Tuesday, June 24, 2008

Into the woods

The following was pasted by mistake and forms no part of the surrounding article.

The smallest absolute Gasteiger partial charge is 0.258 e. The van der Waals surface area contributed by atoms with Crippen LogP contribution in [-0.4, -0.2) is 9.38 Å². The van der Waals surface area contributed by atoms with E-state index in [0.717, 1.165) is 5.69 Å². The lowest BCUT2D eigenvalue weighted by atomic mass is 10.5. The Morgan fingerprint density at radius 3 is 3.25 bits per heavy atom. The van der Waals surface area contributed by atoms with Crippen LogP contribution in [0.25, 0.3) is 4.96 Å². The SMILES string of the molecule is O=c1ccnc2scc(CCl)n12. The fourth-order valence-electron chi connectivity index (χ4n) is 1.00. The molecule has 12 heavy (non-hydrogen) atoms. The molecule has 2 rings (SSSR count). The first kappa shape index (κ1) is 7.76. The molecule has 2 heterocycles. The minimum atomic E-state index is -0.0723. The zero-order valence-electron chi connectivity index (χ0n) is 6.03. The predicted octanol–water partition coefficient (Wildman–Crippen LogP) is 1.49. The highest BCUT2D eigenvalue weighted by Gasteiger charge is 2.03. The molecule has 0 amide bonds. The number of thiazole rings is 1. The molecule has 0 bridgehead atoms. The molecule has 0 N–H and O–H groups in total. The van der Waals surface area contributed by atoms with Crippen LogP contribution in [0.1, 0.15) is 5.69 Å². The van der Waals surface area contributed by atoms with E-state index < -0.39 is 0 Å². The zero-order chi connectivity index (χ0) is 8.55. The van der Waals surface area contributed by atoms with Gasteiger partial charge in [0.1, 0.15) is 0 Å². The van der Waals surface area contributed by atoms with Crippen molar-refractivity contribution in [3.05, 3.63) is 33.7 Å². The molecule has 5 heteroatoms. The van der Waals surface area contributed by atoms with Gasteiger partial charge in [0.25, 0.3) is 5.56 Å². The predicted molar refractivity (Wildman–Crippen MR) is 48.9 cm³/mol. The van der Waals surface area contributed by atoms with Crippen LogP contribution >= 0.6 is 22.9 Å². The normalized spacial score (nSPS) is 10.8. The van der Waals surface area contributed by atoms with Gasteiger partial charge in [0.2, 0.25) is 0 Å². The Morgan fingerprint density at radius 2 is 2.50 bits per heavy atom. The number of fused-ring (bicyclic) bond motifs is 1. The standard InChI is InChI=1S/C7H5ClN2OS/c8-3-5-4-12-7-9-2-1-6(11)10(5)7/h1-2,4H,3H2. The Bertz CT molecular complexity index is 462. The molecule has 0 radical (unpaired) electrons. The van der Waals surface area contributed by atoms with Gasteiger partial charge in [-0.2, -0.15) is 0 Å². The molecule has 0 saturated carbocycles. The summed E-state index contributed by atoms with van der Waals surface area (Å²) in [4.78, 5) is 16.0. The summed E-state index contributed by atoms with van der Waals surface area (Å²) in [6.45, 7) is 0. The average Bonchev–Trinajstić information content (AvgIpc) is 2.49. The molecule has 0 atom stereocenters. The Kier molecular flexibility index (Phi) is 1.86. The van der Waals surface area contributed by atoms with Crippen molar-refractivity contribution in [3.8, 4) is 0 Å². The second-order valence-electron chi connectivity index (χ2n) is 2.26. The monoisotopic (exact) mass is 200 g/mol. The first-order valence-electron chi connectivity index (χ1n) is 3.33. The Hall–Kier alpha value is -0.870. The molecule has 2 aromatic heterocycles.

I finally made it to the woods. I have begun my life of isolation and ignorance of the outside world. I will have to make trips from time to time to the nearest town but I have warned the town folk not to update me on world events. By this time next year I will not know who our President is, if Israel has bombed Iran or visa-versa. I will not know if we have pulled out of Iraq or it there has been another terrorist attack on the US. I will not have heard the words “global warming” or economic downturn” or care diddley about the price of oil. I already feel a great sense of relief and calm. Let me tell you a little about my secret cabin in the woods. The land has been in my family since 1967. My parents bought the approximately 500 acres from a lady named Taylor for $3500.00. There is a small river that borders one edge for about a mile. Splitting the land is Rock Creek that runs into the river and forms a small delta that provides a low water crossing which is the only practical vehicular entrance into the property. There used to be a rickety swinging bridge that crossed the river but seasonal floods eventually knocked it down. There are literaly miles of exsisting logging roads, oil roads and ATV trails throughout the property. The ATV trails are relatively new and, although I don’t encourage it, the locals seem to enjoy using the land. They have been very respectful. On either side of Rock Creek are rock formations and typical West Virginia mountains that rise steeply up to zig-zaggy ridges. There is very little flat land in the area. According to local lore and some evidence there was a town named Owl Rock on the property around the turn of the last century. There was a schoolhouse, a sugarcane mill and a number of small homesteads. In my explorations I have found two large millstones that confirm the mill’s existence. My cabin was built on a hill near the mill site in about 1930. It has three rooms and a large front porch that overlooks the valley. I plan to spend a good deal of my spare time on that porch. The nights are still strangely silent to me. No sirens, helicopters, diesel trucks, no thump of bass speakers from disrespectful youth and no TV background noise. In the early evening there is plenty of sound. Flirting birds, insects and frogs all sing their hopeful songs but ease up around ten o’clock like a self- imposed curfew. The summer mornings provide a spectacular light show. At dawn there is generally a mist that gives way to the sun peeking over the eastern mountain. The sunlight is filtered by the trees and constantly changes the patterns of shadow and light on the ground. Dew on hundreds of spider webs built in the trees during the night catch and refract the light into little blue sparkles. I feel safe here. A beautiful thing about West Virginia is the absence of dangerous natural things. In Florida I had to worry about hurricanes, tornados, gators, brush fires, extreme lightning, coral snakes scorpions, extreme heat, sharks, amoebas, jellyfish, sand spurs, fire ants, heavily armed gangs, home invasions, burglars, dishonesty and water shortages. About the only natural thing that causes great problems to the common man in West Virginia is the occasional flood. My cabin sits high enough for that not to be a concern. We have snakes, but I’ve only seen one blacksnake in my last ten years of visits. There are ticks but they are more of an aggravation than a hazard. There was another cabin built along Rock Creek that my father used for hunting. He allowed two local brothers to live in the cabin with an agreement they would keep a path clear to the cabin from the swinging bridge. When we would visit the property my Dad would give the brothers some whiskey and they would disappear into the woods until we left. The brother’s names were Dexter and Holly Sleath. On Halloween night in 1969 Holly shot Dexter with a shotgun and burned the cabin down leaving Dexter on a bed inside. As a teenager I remember visiting the site with my dad and the only thing standing was the large stone fireplace and chimney. Nearby, a charred bed spring still had a few tiny bones overlooked by the local sheriff. All that remains of other cabins on the property are the stone chimneys, foundation stones and bits of rusted tin roofs. Perhaps that will be all that remains of my time here.

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